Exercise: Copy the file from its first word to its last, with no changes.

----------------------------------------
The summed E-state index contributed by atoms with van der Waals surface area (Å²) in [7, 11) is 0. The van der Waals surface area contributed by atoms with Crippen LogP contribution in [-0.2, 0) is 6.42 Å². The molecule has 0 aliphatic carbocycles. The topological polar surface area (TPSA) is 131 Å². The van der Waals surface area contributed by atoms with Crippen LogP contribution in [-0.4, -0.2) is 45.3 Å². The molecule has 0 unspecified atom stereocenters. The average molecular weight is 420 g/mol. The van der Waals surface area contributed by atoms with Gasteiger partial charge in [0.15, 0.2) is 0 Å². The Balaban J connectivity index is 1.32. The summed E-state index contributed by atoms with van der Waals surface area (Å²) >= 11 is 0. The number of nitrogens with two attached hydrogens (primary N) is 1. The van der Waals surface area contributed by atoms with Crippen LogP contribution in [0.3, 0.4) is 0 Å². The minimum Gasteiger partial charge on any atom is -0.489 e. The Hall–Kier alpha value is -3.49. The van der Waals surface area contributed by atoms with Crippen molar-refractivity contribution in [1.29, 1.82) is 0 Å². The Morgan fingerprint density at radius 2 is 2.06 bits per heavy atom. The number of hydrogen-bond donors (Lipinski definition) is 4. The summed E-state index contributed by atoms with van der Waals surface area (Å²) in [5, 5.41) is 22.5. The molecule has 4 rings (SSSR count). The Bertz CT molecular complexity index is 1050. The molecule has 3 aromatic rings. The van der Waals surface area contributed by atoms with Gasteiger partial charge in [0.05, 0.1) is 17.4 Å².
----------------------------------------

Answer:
The summed E-state index contributed by atoms with van der Waals surface area (Å²) in [7, 11) is 0. The van der Waals surface area contributed by atoms with Crippen LogP contribution in [-0.2, 0) is 6.42 Å². The molecule has 0 aliphatic carbocycles. The topological polar surface area (TPSA) is 131 Å². The van der Waals surface area contributed by atoms with Crippen LogP contribution in [-0.4, -0.2) is 45.3 Å². The molecule has 0 unspecified atom stereocenters. The average molecular weight is 420 g/mol. The van der Waals surface area contributed by atoms with Gasteiger partial charge in [0.15, 0.2) is 0 Å². The Balaban J connectivity index is 1.32. The summed E-state index contributed by atoms with van der Waals surface area (Å²) >= 11 is 0. The number of nitrogens with two attached hydrogens (primary N) is 1. The van der Waals surface area contributed by atoms with Crippen LogP contribution in [0.3, 0.4) is 0 Å². The minimum Gasteiger partial charge on any atom is -0.489 e. The Hall–Kier alpha value is -3.49. The van der Waals surface area contributed by atoms with Crippen molar-refractivity contribution in [1.29, 1.82) is 0 Å². The Morgan fingerprint density at radius 2 is 2.06 bits per heavy atom. The number of hydrogen-bond donors (Lipinski definition) is 4. The summed E-state index contributed by atoms with van der Waals surface area (Å²) in [5, 5.41) is 22.5. The molecule has 4 rings (SSSR count). The Bertz CT molecular complexity index is 1050. The molecule has 3 aromatic rings. The van der Waals surface area contributed by atoms with Gasteiger partial charge in [0.05, 0.1) is 17.4 Å².